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Next spring, the once-in-a-decade tradition of counting every person living in the United States will be in full gear as residents fill out the 2020 Census.
Before the counting begins, the U.S. Census Bureau and other volunteers are fanning out across the country to explain the process and why it’s crucial — with the data tied to federal funding and Congressional representation — to get an accurate count.
For the first time, the form can be completed online or by phone, although residents still have the option of mailing in the traditional packets.
“It’s a new process for everyone and I think there’s some concern of what does that look like in process,” said Wabash College associate political science professor Shamira Gelbman, who is teaching a class about the census.
Companies and foundations partner with the bureau to raise awareness of the census and explain how local communities benefit from the data. Nearly $700 billion in grant funding depends upon population figures and the census determines the number of seats a state is allotted in the House of Representatives.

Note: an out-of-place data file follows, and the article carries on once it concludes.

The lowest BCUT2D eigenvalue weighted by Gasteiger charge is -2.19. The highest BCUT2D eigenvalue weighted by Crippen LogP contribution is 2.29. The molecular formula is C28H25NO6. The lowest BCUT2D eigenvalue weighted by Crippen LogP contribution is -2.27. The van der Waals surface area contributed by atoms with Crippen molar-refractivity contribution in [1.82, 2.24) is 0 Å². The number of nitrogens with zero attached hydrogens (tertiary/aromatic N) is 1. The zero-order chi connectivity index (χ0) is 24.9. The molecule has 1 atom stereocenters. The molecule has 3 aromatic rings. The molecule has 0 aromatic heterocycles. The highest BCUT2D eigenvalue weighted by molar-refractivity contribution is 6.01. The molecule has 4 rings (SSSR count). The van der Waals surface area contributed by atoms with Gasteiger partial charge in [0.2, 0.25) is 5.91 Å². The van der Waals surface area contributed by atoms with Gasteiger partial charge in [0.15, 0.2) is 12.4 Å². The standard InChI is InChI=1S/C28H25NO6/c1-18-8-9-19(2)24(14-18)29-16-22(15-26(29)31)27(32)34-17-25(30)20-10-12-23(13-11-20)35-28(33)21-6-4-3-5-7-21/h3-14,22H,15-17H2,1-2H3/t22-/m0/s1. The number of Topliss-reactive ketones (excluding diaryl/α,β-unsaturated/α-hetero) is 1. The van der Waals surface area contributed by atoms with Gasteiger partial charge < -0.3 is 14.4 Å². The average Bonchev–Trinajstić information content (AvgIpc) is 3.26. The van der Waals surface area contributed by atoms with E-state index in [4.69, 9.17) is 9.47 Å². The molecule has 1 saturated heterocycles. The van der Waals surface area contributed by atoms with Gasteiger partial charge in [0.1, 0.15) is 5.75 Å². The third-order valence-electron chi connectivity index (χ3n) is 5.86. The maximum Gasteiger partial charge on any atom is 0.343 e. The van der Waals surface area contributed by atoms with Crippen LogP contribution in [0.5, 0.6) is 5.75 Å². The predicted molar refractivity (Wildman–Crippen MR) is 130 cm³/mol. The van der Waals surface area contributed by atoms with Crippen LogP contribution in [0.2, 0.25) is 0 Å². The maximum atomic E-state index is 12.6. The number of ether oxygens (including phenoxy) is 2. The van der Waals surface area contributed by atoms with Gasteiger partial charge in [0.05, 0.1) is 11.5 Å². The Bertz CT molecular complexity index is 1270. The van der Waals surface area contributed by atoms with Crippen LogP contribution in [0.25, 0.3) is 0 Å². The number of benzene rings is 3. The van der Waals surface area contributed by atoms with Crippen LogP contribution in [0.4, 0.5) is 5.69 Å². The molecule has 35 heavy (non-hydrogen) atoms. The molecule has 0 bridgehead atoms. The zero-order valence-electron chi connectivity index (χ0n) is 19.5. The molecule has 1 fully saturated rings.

The bureau is actively recruiting workers to assist with the count, seeking to hire 500,000 people nationwide.
Census workers will be reaching out to families with children under the age of five, renters, Hispanics and homeless people who are less likely to be counted. Though less common, seniors in nursing homes and college students who live on campus are sometimes counted twice.
Gelbman’s students are also helping get out the word. The class has met with community leaders to discuss outreach to underrepresented populations, built materials for an upcoming census exhibit at the Carnegie Museum of Montgomery County and prepared fliers, brochures and how-to videos that will be posted online.
The Census Bureau will begin mailing instructions to most households in March, with field workers going door-to-door in the summer to follow up with residents who didn’t respond.